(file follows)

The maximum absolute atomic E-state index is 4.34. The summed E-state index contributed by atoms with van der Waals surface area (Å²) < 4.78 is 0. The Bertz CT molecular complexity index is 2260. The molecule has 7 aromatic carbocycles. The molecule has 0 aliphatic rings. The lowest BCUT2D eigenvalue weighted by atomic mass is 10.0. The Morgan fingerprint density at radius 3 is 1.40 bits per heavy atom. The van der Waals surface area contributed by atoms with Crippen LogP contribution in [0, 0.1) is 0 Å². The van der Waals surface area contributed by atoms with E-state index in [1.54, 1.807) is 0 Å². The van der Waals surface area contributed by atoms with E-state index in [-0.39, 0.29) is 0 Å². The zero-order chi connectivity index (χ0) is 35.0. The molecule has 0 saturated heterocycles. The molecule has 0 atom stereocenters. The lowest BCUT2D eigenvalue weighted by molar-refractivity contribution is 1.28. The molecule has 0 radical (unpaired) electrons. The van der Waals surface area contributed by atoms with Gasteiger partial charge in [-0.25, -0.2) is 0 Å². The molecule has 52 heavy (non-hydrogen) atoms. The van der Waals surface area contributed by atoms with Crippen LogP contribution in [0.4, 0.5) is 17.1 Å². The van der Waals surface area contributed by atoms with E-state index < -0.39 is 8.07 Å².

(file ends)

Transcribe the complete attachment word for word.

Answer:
The maximum absolute atomic E-state index is 4.34. The summed E-state index contributed by atoms with van der Waals surface area (Å²) < 4.78 is 0. The Bertz CT molecular complexity index is 2260. The molecule has 7 aromatic carbocycles. The molecule has 0 aliphatic rings. The lowest BCUT2D eigenvalue weighted by atomic mass is 10.0. The Morgan fingerprint density at radius 3 is 1.40 bits per heavy atom. The van der Waals surface area contributed by atoms with Crippen LogP contribution in [0, 0.1) is 0 Å². The van der Waals surface area contributed by atoms with E-state index in [1.54, 1.807) is 0 Å². The van der Waals surface area contributed by atoms with E-state index in [-0.39, 0.29) is 0 Å². The zero-order chi connectivity index (χ0) is 35.0. The molecule has 0 saturated heterocycles. The molecule has 0 atom stereocenters. The lowest BCUT2D eigenvalue weighted by molar-refractivity contribution is 1.28. The molecule has 0 radical (unpaired) electrons. The van der Waals surface area contributed by atoms with Gasteiger partial charge in [-0.25, -0.2) is 0 Å². The molecule has 52 heavy (non-hydrogen) atoms. The van der Waals surface area contributed by atoms with Crippen LogP contribution in [0.4, 0.5) is 17.1 Å². The van der Waals surface area contributed by atoms with E-state index < -0.39 is 8.07 Å².